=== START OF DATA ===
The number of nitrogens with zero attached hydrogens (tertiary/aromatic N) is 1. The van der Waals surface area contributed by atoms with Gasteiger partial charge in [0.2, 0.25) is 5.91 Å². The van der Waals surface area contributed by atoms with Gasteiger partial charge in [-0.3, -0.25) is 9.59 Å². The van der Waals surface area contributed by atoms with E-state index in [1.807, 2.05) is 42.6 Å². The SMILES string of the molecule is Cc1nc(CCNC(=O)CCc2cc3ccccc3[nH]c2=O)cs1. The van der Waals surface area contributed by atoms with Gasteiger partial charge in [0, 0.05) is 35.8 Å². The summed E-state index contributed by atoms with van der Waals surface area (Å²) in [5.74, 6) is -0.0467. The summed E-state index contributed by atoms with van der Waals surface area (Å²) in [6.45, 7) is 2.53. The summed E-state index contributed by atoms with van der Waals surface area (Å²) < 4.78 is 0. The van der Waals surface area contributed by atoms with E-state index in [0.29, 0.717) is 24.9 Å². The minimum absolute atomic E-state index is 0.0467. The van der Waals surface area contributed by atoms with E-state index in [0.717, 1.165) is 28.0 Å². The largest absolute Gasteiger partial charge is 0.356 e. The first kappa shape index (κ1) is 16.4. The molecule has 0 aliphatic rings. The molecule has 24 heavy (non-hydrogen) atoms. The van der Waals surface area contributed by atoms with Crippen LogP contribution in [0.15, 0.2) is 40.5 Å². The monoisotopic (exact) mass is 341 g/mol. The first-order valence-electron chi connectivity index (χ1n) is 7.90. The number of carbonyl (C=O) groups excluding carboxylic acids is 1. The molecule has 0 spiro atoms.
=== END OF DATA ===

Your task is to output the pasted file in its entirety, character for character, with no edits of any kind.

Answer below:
The number of nitrogens with zero attached hydrogens (tertiary/aromatic N) is 1. The van der Waals surface area contributed by atoms with Gasteiger partial charge in [0.2, 0.25) is 5.91 Å². The van der Waals surface area contributed by atoms with Gasteiger partial charge in [-0.3, -0.25) is 9.59 Å². The van der Waals surface area contributed by atoms with E-state index in [1.807, 2.05) is 42.6 Å². The SMILES string of the molecule is Cc1nc(CCNC(=O)CCc2cc3ccccc3[nH]c2=O)cs1. The van der Waals surface area contributed by atoms with Gasteiger partial charge in [0, 0.05) is 35.8 Å². The summed E-state index contributed by atoms with van der Waals surface area (Å²) in [5.74, 6) is -0.0467. The summed E-state index contributed by atoms with van der Waals surface area (Å²) in [6.45, 7) is 2.53. The summed E-state index contributed by atoms with van der Waals surface area (Å²) < 4.78 is 0. The van der Waals surface area contributed by atoms with E-state index in [0.29, 0.717) is 24.9 Å². The minimum absolute atomic E-state index is 0.0467. The van der Waals surface area contributed by atoms with E-state index in [0.717, 1.165) is 28.0 Å². The largest absolute Gasteiger partial charge is 0.356 e. The first kappa shape index (κ1) is 16.4. The molecule has 0 aliphatic rings. The molecule has 24 heavy (non-hydrogen) atoms. The van der Waals surface area contributed by atoms with Crippen LogP contribution in [0.15, 0.2) is 40.5 Å². The monoisotopic (exact) mass is 341 g/mol. The first-order valence-electron chi connectivity index (χ1n) is 7.90. The number of carbonyl (C=O) groups excluding carboxylic acids is 1. The molecule has 0 spiro atoms.